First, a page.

Educational campaigns have made the public aware that smoking is a risk factor for cancer. Other risk factors, like not getting enough exercise, being overweight or inheriting a genetic mutation that increases cancer risk, are often featured in news stories. But a recent study found there’s one risk factor that the media often overlook: getting older.

The study, published online April 26, 2018, in BMC Public Health, analyzed 800 articles appearing in eight national newspapers in the United Kingdom about breast, prostate, lung and colorectal cancer. Researchers found that the articles rarely discussed age as a cancer risk factor, except when the focus was on prostate cancer.

Cancer is a disease of aging. Over time, cells begin to develop molecular changes that affect how they grow and divide. The older people get, the more changes their cells are likely to have. And the more changes a cell has, the more likely it is to stop functioning properly. Also, older adults have other risk factors, such as depression, financial constraints and social isolation, that can keep them from getting routine medical care.

Statistics from the National Cancer Institute show that more than half of all cancer cases in the U.S. are diagnosed in people ages 65 and older. “If you live longer and if you don’t get heart or lung disease, then cancers start to show up,” says William Dale, a geriatrician and palliative medicine specialist at City of Hope in Duarte, California. Yet Dale says the report published in BMC Public Health is the first study he’s seen that looks at which risk factors the media focus on, including aging.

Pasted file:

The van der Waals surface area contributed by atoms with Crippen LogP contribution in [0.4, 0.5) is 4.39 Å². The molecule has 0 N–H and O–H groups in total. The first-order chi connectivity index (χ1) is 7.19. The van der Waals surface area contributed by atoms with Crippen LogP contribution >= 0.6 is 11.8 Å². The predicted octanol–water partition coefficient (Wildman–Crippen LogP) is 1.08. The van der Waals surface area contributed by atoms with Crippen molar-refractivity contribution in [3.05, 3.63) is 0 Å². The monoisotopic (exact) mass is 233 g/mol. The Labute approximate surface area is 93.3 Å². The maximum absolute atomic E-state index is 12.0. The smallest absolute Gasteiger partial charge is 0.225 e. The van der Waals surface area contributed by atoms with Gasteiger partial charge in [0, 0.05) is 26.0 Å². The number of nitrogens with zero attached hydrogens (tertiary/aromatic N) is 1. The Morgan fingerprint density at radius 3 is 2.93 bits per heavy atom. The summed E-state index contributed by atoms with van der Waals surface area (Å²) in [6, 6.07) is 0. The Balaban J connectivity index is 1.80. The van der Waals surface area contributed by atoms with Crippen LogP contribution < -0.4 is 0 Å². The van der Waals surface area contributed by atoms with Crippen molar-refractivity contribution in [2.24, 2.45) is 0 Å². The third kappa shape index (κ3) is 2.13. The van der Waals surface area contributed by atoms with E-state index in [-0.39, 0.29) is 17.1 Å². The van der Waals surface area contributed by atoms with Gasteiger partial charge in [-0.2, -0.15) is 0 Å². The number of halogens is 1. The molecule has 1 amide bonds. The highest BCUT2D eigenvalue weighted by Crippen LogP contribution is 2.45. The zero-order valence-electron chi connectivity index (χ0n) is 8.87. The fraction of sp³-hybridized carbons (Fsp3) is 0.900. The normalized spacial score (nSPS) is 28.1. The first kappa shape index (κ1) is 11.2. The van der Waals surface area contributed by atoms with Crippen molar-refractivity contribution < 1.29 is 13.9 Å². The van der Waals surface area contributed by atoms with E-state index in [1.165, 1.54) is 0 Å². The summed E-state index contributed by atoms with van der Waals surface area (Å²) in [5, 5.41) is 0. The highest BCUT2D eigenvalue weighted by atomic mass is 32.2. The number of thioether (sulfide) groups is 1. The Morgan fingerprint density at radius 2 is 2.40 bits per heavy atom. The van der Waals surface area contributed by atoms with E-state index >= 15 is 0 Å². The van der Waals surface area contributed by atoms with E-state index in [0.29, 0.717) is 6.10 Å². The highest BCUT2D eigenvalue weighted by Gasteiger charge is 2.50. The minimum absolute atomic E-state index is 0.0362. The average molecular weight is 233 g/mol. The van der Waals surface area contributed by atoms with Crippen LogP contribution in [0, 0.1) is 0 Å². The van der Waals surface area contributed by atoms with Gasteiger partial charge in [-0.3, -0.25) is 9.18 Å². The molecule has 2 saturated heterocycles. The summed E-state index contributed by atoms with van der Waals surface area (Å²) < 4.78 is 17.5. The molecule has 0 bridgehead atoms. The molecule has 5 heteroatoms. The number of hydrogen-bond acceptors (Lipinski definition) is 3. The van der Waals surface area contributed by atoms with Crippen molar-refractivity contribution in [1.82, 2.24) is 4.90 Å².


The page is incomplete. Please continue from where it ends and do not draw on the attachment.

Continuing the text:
The study found that news, feature stories and editorials tend to be centered on younger cancer patients; only about 15 percent of the articles about noncelebrities the researchers reviewed included people ages 61 and older. In articles about celebrities with cancer, about two-thirds of the celebrities were 60 or under. For example, as the study points out, the media extensively covered singer Kylie Minogue’s breast cancer diagnosis at age 36 in May 2005. These stories frequently gave the impression breast cancer is common in young women. In fact, only about 4 percent of the women diagnosed with breast cancer in the U.S. each year are under 40.

The study’s co-author, Shona Hilton, a public health researcher at the University of Glasgow in Scotland, says journalists need to report cancer risks in the full context of what research reveals about who gets cancer and when. “This will help older adults become more aware of these risks,” she says, and of “the need to be more vigilant about the changes in their bodies and when to seek medical help if they notice anything unusual.”